What is Oral & Maxillofacial Surgery?
Oral and Maxillofacial Surgery is a surgical specialty which involves both dental and medical surgical treatments. It diagnoses and treats diseases, deformities, injuries and cosmetic defects of the facial and oral region. OMFS are considered the "orthopedic and plastic and reconstructive experts of the Maxillofacial region" (the upper jaw, cheek bones, the bones that support and surround the eyes, lower jaw, chin, jaw joints, associated facial structures, and the intra-oral structures including teeth and their supporting bone and gum tissues, salivary glands, and lining tissues of the mouth).
Oral and Maxillofacial education begins after completion of dental school and may include a hospital based internship as a prerequisite. Completion of an OMFS residency requires 4-6 years of hospital based training focusing solely on the maxillofacial region. The residency includes medical training and rotations such as neurosurgery, critical care medicine, emergency room, internal medicine, general surgery, pediatric surgery and plastic surgery. OMFS residents also receive training in the administration of out-patient anesthesia and are required to administer hundreds of anesthetics during their residency training.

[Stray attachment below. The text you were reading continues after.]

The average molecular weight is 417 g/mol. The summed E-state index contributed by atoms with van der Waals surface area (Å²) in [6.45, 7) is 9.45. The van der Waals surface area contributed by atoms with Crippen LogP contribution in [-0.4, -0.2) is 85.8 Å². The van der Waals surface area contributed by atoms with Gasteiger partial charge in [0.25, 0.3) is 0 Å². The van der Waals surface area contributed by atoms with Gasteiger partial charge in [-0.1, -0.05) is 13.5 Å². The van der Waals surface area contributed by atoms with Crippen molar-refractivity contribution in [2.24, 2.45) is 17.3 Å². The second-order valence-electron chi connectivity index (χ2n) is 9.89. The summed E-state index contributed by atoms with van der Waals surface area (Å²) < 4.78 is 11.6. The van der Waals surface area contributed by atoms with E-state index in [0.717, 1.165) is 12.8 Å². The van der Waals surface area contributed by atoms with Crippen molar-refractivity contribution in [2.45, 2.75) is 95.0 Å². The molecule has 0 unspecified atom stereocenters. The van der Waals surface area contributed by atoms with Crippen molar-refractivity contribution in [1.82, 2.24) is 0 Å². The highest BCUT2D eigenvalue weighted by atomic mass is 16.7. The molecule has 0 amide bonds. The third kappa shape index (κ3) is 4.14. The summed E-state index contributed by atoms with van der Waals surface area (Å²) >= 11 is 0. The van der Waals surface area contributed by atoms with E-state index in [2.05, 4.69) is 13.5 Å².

What is Endodontics?
Endodontics, also called root canal therapy, is the area of dentistry that focuses on the diagnosis and treatment of the diseased dental pulp. The pulp is the small amount of soft tissue containing minute nerves and blood vessels within the tooth. During initial tooth development the pulp is responsible for the formation and growth of the hard part of the tooth. After the crown and root(s) of the tooth have matured, the pulp tissue remains locked inside the tooth in a small root canal space.
During a lifetime, the pulp may become diseased due to a variety of reasons (decay, trauma, deep fillings, cracks). The inflamed pulp can quickly cause pain and even infection of the surrounding bone and soft tissue. Elimination of the diseased pulp can be accomplished in two ways: saving the tooth by performing endodontic therapy, or extracting the tooth. Endodontists are known as root canal specialists.
Endodontic training begins after completion of dental school with and additional 2 or more years of specialty training in endodontics (root canals). In addition to digital radiography, Endodontists utilize special operating microscopes. Magnification and fiber optic illumination are helpful in aiding the doctor to see tiny details inside your tooth. Also, a tiny video camera on the operating microscope can record images of your tooth to further document the doctor's findings.